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‘Red Table Talk’: Black woman adopted by white family says she can’t identify with other Blacks

This week’s episode of Jada Pinkett Smith’s Red Table Talk show on Facebook Watch features a Black woman who was adopted by a white family and now feels disconnected from the Black community.

During Monday’s broadcast, Angela Tucker shares how when she was 13 months old her mother, who was homeless, placed her up for adoption. Fortunately, she was adopted by David and Teresa Burt. But was raised in their predominantly white town of Bellingham, Wash.

READ MORE: Skin tone, adoption and black children: Is colorism an issue?

“I have no sense of strong identity,” she admitted. “Being a transracial adoptee, it’s really difficult to share what we really feel because we have parents who raised us and love us and we don’t want to appear we’re not grateful for what they’ve done. For me to talk about transracial adoption is to hurt somebody. … I’m alive but dead inside in some ways, not knowing my culture and not being connected.”

“I don’t feel like transracial adoption is the right solution because essentially we’re asking me as a black woman to assimilate into white culture but to also keep my blackness even though I wasn’t raised within it,” she continued, noting that she’s often taken aback when she looks into the mirror and sees a Black woman.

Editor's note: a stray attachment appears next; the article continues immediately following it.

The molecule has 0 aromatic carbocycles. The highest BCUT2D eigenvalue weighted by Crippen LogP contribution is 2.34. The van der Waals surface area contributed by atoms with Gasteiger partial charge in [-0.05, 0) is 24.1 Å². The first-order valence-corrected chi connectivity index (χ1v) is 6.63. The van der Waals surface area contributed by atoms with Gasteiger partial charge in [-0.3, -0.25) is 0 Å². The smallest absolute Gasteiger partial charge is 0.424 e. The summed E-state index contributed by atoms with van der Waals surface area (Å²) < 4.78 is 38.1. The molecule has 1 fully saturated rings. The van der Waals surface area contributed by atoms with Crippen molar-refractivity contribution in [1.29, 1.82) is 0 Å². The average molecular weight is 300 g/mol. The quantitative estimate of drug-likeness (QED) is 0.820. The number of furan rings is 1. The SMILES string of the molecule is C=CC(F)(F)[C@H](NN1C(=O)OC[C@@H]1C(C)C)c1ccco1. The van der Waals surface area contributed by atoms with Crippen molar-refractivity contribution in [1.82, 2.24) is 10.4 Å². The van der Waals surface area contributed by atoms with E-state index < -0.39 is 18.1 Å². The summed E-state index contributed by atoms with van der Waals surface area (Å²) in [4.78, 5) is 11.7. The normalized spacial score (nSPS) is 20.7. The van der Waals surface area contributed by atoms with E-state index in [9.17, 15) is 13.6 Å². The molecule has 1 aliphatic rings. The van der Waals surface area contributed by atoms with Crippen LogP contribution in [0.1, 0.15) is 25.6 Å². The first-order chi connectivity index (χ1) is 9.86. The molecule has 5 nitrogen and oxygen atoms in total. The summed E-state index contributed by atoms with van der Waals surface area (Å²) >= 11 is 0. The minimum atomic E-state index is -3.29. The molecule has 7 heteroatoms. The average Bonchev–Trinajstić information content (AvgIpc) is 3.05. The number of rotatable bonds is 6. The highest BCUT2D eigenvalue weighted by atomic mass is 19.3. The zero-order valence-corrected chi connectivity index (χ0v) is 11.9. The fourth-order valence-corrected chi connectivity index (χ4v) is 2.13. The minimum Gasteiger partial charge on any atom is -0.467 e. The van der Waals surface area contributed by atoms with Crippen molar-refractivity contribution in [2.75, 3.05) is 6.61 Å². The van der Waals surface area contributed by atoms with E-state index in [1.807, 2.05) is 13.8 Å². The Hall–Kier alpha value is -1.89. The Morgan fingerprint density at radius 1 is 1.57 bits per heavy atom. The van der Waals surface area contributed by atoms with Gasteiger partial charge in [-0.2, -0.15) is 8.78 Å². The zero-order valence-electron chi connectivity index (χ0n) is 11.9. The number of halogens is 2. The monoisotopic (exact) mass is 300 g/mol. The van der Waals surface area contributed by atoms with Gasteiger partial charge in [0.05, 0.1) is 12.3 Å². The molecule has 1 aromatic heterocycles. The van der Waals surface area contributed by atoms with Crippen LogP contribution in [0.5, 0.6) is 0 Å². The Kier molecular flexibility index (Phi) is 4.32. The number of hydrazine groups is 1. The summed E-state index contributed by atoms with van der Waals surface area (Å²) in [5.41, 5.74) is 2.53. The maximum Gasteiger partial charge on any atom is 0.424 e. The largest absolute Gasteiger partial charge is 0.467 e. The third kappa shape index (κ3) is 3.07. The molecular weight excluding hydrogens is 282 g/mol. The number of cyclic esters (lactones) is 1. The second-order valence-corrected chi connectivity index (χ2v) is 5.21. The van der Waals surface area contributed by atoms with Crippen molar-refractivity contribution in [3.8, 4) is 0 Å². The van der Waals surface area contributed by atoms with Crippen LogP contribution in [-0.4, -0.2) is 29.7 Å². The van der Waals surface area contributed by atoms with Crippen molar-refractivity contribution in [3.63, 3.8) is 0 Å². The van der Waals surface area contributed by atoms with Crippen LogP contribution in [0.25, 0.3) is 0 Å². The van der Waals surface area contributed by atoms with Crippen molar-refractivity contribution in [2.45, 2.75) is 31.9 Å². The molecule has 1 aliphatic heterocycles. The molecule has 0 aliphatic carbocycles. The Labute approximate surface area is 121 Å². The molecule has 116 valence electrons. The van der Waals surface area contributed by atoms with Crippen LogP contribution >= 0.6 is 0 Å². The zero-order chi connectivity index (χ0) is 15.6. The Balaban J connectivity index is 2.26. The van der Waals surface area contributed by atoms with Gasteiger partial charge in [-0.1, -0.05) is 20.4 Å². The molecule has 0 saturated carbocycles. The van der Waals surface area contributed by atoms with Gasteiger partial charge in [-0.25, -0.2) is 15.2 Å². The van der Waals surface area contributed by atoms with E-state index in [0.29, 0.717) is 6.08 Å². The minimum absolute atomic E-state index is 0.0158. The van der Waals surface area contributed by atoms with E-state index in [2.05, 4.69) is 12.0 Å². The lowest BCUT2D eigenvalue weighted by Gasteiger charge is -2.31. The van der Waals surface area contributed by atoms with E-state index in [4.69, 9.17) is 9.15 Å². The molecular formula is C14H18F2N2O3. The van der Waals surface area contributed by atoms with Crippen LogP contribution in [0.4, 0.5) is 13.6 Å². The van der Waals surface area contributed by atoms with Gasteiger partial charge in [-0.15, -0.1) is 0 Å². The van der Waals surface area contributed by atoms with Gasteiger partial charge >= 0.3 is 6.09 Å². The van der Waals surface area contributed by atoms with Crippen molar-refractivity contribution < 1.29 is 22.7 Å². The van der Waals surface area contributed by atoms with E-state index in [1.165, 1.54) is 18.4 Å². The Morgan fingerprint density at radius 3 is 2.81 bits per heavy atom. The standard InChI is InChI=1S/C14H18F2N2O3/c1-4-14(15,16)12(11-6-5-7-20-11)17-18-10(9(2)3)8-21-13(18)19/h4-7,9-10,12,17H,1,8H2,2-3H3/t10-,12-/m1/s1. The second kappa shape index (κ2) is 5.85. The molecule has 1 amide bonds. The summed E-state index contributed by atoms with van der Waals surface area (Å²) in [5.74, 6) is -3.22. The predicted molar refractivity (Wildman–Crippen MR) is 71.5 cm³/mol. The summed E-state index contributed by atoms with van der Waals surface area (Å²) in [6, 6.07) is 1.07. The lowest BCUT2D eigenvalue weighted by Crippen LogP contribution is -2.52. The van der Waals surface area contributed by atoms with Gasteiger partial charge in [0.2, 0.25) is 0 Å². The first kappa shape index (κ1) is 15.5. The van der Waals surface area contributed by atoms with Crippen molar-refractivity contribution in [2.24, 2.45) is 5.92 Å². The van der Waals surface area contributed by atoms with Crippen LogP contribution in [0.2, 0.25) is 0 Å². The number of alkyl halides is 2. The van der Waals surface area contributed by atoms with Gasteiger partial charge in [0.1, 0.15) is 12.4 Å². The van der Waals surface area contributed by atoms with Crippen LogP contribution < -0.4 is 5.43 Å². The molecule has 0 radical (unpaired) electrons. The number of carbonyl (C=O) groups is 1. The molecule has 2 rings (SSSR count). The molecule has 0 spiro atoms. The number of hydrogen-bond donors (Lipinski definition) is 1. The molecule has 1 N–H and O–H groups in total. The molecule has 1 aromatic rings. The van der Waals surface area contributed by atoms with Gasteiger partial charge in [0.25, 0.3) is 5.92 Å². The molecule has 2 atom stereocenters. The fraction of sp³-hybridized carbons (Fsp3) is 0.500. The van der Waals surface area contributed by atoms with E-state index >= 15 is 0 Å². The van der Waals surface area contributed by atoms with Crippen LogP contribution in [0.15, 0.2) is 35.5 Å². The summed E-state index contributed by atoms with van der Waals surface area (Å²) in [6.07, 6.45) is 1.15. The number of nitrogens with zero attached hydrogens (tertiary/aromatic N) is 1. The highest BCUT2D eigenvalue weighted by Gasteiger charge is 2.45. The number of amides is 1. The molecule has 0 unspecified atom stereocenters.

Transracial adoption is a significant phenomenon and have increased by as much as  50 percent over the past ten years, according to a 2017 study done by the Institute of Family Studies. However, Black children, who represented 23 percent of all adoptees in 1999 were only at 9 percent in 2011.

READ MORE: 3-year-old Phoenix boy celebrates adoption, photo goes viral

A blog posting on AmericanAdoptions.com recommends that parents of a different ethnic or racial background than their adopted child make efforts to celebrate that child’s heritage to help them identify with what they see in the mirror, which would help avoid situations like the one Tucker describes.

“This is my family, why am I afraid of my own family?” she wondered aloud. “I don’t identify with Black folks because I feel my own sense of fear or illegitimacy is how I feel even sitting here with you because I feel like you three are legitimate black people because you were raised by black people. It’s embarrassing to say that, but that’s my reality.”

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